RECENT OCCUPATION OF THE ALBERTA ASPEN PARKLAND ECOREGION BY MOOSE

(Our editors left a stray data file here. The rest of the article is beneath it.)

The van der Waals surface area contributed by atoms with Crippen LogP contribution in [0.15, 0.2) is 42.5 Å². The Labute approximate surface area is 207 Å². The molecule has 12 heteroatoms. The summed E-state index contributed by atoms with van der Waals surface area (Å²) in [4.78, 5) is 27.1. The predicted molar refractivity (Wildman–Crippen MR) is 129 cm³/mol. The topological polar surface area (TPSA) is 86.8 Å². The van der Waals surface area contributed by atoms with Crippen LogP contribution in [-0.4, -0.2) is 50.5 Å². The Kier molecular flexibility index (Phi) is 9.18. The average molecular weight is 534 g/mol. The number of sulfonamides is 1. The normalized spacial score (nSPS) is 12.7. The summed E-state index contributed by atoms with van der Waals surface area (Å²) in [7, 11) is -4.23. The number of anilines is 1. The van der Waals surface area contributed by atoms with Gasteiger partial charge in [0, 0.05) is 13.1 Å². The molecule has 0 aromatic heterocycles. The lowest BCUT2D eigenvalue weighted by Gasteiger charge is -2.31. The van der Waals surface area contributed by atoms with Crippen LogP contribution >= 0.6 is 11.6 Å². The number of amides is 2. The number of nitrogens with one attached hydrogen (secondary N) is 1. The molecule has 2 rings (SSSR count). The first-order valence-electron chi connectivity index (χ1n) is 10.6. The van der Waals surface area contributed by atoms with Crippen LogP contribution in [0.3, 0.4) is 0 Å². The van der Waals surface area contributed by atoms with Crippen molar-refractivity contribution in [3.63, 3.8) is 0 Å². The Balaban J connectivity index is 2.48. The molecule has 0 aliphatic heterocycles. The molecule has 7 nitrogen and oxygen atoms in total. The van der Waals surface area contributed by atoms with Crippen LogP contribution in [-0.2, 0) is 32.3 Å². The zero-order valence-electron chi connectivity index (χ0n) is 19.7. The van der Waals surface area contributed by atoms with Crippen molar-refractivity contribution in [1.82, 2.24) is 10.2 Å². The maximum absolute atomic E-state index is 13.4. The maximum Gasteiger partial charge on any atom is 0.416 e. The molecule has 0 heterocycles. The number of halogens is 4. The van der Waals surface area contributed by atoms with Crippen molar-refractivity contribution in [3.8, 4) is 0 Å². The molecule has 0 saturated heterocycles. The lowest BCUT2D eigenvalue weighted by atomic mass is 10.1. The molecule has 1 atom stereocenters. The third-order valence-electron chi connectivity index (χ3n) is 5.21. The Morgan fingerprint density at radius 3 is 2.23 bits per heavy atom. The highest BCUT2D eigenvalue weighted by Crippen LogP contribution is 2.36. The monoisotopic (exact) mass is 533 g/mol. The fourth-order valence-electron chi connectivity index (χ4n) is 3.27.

Recent occurrence, population trends, productivity and management were documented for a relatively new and expanding population of moose (Alces alces) in the Alberta Aspen Parkland Ecoregion (AAP). Observations of moose were first recorded in the western portions of the AAP during aerial inventories for deer during winter 1973/74. Over the next 10-17 years, moose migrated 100 - 175 km eastward, being first observed in eastern Wildlife Management Units (WMU’s) by 1983 and 1991. For 6 WMUs, where data were available, the mean density at time of initial observation was very low (0.03/km2; range 0 .01 - 0.04 km2 of surveyed habitat. For the same WMUs and techniques, inventories conducted during 1992-93 - 1995-96 estimated mean densities of 0.18/km2 (range 0.09 - 0.30 km 2). Productivity was high. Sex/age proportions were 86 calves and 40 bulls/100 cows (n = 267) for moose with no hunting season. Between 1982 and 1994, 957 public complaints related to moose were registered in 3 Alberta Fish and Wildlife District offices central to moose habitat in the AAP. There was a trend toward increasing complaints in later years. Overall, 48% of complaints were related to road-killed moose or other accidents/mishaps, 35% were related to illegal or legal hunting activities, 13% were related to property damage, and 4% were related to other factors including native hunting and sightings of moose. In response to public concerns about increasing moose populations, limited entry hunts for antlered or antlered and antlerless moose were implemented in 22 of 33 WMU's in the AAP between 1986 and 1996.
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